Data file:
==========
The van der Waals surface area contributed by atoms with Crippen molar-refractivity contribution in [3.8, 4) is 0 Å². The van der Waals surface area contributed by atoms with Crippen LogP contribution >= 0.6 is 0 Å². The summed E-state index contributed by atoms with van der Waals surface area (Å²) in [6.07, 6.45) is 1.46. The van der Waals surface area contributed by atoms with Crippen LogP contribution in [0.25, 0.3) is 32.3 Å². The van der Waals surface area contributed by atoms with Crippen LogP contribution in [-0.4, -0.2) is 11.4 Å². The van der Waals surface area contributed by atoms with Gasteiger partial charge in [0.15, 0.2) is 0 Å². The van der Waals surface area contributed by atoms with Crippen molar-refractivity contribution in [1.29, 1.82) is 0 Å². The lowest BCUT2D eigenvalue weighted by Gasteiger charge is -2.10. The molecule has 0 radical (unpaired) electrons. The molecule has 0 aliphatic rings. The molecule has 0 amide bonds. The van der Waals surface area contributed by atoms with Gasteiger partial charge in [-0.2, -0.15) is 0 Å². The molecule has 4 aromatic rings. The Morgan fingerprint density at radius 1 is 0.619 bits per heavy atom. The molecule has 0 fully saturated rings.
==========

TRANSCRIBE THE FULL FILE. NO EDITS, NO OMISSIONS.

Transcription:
The van der Waals surface area contributed by atoms with Crippen molar-refractivity contribution in [3.8, 4) is 0 Å². The van der Waals surface area contributed by atoms with Crippen LogP contribution >= 0.6 is 0 Å². The summed E-state index contributed by atoms with van der Waals surface area (Å²) in [6.07, 6.45) is 1.46. The van der Waals surface area contributed by atoms with Crippen LogP contribution in [0.25, 0.3) is 32.3 Å². The van der Waals surface area contributed by atoms with Crippen LogP contribution in [-0.4, -0.2) is 11.4 Å². The van der Waals surface area contributed by atoms with Gasteiger partial charge in [0.15, 0.2) is 0 Å². The van der Waals surface area contributed by atoms with Crippen molar-refractivity contribution in [1.29, 1.82) is 0 Å². The lowest BCUT2D eigenvalue weighted by Gasteiger charge is -2.10. The molecule has 0 radical (unpaired) electrons. The molecule has 0 aliphatic rings. The molecule has 0 amide bonds. The van der Waals surface area contributed by atoms with Gasteiger partial charge in [-0.2, -0.15) is 0 Å². The molecule has 4 aromatic rings. The Morgan fingerprint density at radius 1 is 0.619 bits per heavy atom. The molecule has 0 fully saturated rings.